This year Branchage is hosting summer events in London with the same ethos as the festival - mixing film and music nights in unusual locations to inspire all those who attend. Run annually in Jersey, Channel Islands, the festival has a cross-arts approach, with film at its heart, incorporating live music, soundtrack events, an art installation, visuals and performance. All of this supports a programme of UK and international features and shorts, with a particular focus on documentary. Jersey is a flourishing creative space and the perfect, intimate backdrop for filmmakers and movers and shakers to come together.

Festival programmer Philip Ilson says: “We’re delighted to secure British Sea Power for the first night of this year’s festival. Bringing music and film together in such an awe-inspiring location will result in an absolutely stunning evening. Both challenging and entertaining, something that will move festival-goers’ spirits. “This is a festival that will simultaneously offer something completely different to anything else, both in the UK and around the world -and reflect Jersey’s unique spirit and artistic heritage.”

Jersey is only a short hop, skip and jump from the mainland UK, so it’s definitely worth considering attending this year. Check out flights with Flybe from £7.50 (okay, not promoting cheap jet-setting, carbon emission behavior, but if film is your thing, then I’d get there anyway you can)

Many of last year’s screenings and events sold out over the three day festival including a special screening of The Wicker Man, which was accompanied with a live soundtrack and candles in the ruins of 13th Century building, Mount Orgueil Castle, that stands on cliff tops overlooking the Channel to France.

A extraordinary screening of Man on Wire kicked off last year’s festival at the Jersey Opera House with a sell-out crowd of 600 attending. Also taking place at the Jersey Opera House was a sold-out screening of an incredible Oscar-winning stop-motion animation Peter and the Wolf accompanied by a 17-piece live orchestra scoring. Other sell-out intimate venues in 2008 included a Branchage-commissioned archive film in the Jersey War Tunnels, and the closing night screening of Faintheart, at Mount Orgueil Castle. Aside from film screenings Branchage held two events in the Festival Spiegeltent which both sold out. The first event featured Warp bands and visuals, the second event was a burlesque themed night with Paloma Faith headlining.

Highlights for Branchage 2009 include:

British Sea Power performing live to Man of Aran
British Sea Power, the Brighton based four-piece band who’ve been compared to The Pixies and Joy Division, bring their epic, visceral and angular guitar sound to a specially written new soundtrack to the 1934 film Man Of Aran. This film is a powerful and provocative documentary from the late American filmmaker Robert J Flaherty, and is a series of startling black-and-white sequences presenting daily life amongst the fishermen on the inhospitable Aran islands on the west coast of Ireland. The film was both celebrated and controversial on its release.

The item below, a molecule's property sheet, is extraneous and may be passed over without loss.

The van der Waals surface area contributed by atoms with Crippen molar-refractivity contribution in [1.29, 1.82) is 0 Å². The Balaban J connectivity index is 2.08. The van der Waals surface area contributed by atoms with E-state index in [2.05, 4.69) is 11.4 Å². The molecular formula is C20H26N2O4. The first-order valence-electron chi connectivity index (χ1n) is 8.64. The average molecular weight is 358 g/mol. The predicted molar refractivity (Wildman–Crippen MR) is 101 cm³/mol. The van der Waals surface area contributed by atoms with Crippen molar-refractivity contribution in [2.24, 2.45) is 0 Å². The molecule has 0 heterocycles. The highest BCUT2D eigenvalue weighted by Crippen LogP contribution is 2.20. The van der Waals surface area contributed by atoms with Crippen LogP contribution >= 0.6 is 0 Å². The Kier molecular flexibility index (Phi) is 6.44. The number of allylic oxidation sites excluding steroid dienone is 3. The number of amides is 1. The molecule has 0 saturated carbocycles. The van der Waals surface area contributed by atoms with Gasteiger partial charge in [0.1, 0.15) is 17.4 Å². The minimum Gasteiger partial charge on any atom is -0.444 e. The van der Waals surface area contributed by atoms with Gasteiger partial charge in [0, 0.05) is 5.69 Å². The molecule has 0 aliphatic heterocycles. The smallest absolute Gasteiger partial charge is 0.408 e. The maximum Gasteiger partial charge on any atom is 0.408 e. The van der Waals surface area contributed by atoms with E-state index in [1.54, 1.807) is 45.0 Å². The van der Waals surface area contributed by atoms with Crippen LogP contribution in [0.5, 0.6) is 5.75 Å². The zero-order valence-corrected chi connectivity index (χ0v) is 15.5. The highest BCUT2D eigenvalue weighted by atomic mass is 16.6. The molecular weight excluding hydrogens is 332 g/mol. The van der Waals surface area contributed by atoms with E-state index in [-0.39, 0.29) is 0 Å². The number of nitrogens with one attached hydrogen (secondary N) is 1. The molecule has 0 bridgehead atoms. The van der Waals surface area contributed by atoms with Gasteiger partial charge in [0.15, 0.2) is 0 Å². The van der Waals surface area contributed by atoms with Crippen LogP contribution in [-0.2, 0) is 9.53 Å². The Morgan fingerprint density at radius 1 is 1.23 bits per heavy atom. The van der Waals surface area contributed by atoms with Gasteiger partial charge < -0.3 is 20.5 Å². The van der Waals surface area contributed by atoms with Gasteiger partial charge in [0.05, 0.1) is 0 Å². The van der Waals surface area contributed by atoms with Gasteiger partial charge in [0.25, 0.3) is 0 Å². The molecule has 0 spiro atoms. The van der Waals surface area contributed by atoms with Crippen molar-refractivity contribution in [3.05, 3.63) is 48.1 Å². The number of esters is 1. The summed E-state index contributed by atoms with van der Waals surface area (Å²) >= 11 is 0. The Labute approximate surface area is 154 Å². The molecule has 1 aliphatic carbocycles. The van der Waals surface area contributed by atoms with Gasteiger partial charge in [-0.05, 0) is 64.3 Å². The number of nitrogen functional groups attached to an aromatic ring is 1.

“It’s a wonderful film,” explained British Sea Power guitarist Martin Noble. “The images vary between huge drama and a brilliant kind of ridiculousness – amazing foot-wide bobbled berets that the fishermen wear. It’s a film that’s also relevant to the current era – a time when the idea of living a simpler life is in the air. The film shows something I’d like to think I could do, but know I never will.”

This stunning meeting of contemporary music and historical image will be presented on the first night of the Branchage Festival on Thursday 1st October, taking place in the Festival Spiegeltent immediately following the Opening Night film at the nearby St Helier Opera House.

Animation & Live Music
An evening of animation and live music at the St Helier Opera House, a majestic setting to see classic works of cinema alongside contemporary sounds and live puppetry is set to be another highlight at Branchage in 2009.

Amiina perform live to Lotte Reineger
Aniima are four female performers who hail from Iceland where they work closely with the ethereal sounds of Sigur Ros, specifically as the Sigur Ros string section. Amiina on their own are renowned for the multi-instrumental live stage show, as they swap instruments from glockenspiel to celesta to musical saw and even water-filled glasses, creating their own beautiful soundscapes of contemporary classical to electronic loops.